Celebrating National Black Cat Day in SWFL

Writer: Paul Dolan
Published: Updated:

It’s National Black Cat Day on Friday. Black cats have long been considered a bad omen in Western culture, and studies show those negative stereotypes can make it more difficult for them to get adopted.

When Mimi Cordero walked into an adoption shelter, she hadn’t intended to adopt a black cat.

brown and black cat
Photo by Pixabay on Pexels.com

“Mainly because of people. They’re always telling me, a black cat is not a good cat, so all my life I’m like, ‘OK, stay away from black cats,'” said Chris Wilson, an American Society for the Prevention of Cruelty to Animals matchmaker.

It’s an old stereotype Wilson has heard several times during his career.

“The movies, the TV shows, black cats have been linked to that kind of superstition for a long time,” said Wilson.

This stigma against black cats is something that animal science professor at North Carolina State University Kimberly Ange-Van Heugten says dates back to when Egyptians first domesticated cats.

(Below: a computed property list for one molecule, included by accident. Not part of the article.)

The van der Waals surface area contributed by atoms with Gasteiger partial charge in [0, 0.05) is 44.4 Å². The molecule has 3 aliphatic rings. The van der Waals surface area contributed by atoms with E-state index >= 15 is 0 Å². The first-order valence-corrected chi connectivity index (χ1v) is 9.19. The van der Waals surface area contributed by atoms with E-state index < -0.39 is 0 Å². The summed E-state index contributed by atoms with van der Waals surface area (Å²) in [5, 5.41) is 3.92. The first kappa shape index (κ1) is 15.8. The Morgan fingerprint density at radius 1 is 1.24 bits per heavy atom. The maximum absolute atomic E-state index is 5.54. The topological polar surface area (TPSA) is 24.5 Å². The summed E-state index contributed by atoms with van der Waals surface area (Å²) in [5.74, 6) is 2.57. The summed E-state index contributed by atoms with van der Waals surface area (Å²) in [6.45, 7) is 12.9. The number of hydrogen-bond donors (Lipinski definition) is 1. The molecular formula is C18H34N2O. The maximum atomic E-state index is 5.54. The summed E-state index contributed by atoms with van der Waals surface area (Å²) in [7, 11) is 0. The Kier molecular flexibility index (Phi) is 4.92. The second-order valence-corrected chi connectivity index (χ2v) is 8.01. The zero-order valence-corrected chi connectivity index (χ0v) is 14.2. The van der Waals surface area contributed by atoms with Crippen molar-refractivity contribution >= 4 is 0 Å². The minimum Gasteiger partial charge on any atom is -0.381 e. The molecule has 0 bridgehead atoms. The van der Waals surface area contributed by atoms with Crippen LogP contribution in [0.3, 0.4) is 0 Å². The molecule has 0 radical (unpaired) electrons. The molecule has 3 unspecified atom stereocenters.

“You had this cat that was worshipped by some but seen as a pagan god by others, and that, throughout a lot of Europe, gave the cat, any cat, kind of a bad reputation,” said Ange-van Heugten.

But the ASPCA said National Black Cat Day is an opportunity to dispel those myths.

“Super friendly, super sweet, they’re like any other cat,” said Wilson when talking about black cats and their behavior.

Celebrate National Black Cat Day by visiting the Gulf Coast Humane Society or Humane Society Naples and give one a new forever home.

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